BY Kiran Lingam Equity crowdfunding promises to open up a new financing source for thousands of capital starved businesses around the country. Many entrepreneurs are wondering what this means for them and don’t have time to digest the complex 585 page rule proposal.
For those entrepreneurs without large amounts of spare time or excess legal budgets, here is a quick list of items that you should be aware of now:
1) It’s not legal yet. The rules can still change. The proposed rules were released on October 23, 2013 and are currently in a 90 day comment period. The absolutely earliest that equity crowdfunding in the US could become legal is in the Spring of 2014, but more likely it will be Fall or Winter 2014.
2) Up to $1,000,000 in Financing. Private companies may soon be able to raise up to $1M in a 12 month period from an unlimited number of investors in small amounts (as low as $50 or $100 each).
3) Individual Investor Limits. Each investor will have a cap on the amount they can crowdfund in a year, generally between $2,000 – $5,000 for those with income and net worth below $100,000.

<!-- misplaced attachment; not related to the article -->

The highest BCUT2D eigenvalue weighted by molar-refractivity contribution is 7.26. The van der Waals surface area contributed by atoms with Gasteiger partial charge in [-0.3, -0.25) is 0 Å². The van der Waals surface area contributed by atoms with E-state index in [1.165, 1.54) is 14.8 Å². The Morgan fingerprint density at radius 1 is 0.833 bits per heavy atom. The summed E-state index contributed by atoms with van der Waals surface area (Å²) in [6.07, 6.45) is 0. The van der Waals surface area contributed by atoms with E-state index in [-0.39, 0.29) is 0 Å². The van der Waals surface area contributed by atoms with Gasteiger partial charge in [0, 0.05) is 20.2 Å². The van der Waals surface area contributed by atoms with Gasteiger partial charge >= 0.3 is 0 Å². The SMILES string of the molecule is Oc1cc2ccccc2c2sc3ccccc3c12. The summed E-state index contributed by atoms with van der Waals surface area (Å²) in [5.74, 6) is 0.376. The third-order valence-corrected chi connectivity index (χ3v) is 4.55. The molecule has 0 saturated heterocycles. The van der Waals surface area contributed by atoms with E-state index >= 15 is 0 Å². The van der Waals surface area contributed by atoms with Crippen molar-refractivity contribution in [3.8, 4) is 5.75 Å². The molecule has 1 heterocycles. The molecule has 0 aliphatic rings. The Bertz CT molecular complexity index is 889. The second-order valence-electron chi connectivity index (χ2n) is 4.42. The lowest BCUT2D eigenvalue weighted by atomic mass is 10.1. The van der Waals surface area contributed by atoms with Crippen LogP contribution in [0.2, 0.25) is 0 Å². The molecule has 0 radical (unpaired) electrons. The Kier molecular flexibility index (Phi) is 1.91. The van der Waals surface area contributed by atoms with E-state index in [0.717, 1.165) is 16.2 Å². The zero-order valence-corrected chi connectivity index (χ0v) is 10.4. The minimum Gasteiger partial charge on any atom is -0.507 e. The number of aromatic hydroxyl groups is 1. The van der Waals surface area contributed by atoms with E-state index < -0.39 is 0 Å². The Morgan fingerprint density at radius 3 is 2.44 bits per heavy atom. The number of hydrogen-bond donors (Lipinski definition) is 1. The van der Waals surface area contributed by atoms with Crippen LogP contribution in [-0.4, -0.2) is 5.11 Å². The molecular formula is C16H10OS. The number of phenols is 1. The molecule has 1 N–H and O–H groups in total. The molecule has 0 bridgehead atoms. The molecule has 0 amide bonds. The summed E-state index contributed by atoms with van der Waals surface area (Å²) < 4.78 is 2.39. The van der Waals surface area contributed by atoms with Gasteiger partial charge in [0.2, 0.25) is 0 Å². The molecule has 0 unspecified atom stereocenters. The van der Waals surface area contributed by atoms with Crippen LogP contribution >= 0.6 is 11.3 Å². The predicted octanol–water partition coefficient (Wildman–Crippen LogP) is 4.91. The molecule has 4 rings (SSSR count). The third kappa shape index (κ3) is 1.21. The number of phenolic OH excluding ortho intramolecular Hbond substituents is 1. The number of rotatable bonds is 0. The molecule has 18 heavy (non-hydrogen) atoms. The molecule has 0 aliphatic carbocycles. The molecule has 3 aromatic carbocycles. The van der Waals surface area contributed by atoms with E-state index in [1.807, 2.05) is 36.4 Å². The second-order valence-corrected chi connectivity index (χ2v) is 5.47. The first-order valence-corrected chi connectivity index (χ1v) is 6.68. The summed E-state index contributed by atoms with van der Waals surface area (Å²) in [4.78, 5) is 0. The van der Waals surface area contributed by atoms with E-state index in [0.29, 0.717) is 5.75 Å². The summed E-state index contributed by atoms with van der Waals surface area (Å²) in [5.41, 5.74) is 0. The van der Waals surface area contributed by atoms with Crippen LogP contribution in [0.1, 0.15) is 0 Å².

4) Investor Self-Certification. Unlike Rule 506(c) of Reg D, Investors will be able to self-certify their income, net worth and previous crowdfunding investments. So no worrying about checking investor tax returns or brokerage statements.
5) Everyone can participate. No longer will early access to the next Facebook or Instagram be limited to the 1%. Unaccredited investors will be able to participate in your financing up to the individual investment limits.
6) Simultaneous Reg D Offerings. You will be able to run simultaneous Reg D and crowdfunding offerings. This means that you can do a standard offering with accredited investors and use the crowdfunding offering solely for unaccredited investors.
7) Limited Advertising. You will be able to broadly distribute notices (a “Notice”) announcing your offering and including how much you are raising and directing people to your online platform. All other communications about your offering (i.e. about how great your company is) must take place on the internet platform for everyone to see.
8) Communications Disclosure. All communications by the company or anyone being compensated by the Company about the offering must include a disclosure about the relationship or compensation being paid. Companies may pay third parties to promote the offering on the platform (or with a compliant Notice) with proper disclosure.
9) Internet Funding Portal Required. All crowdfunding offerings must be conducted via an internet platform and all communications will be publicly viewable on the platform.
10) Cap Table Issues / No Shareholder Limit. You may end up with hundreds or thousands of shareholders on your cap table. While crowdfunded securities will not count towards your 2,000 shareholder limit, this can be scary for future investors. Unfortunately, the JOBS Act does not allow traditional holding companies, but other solutions are in the works.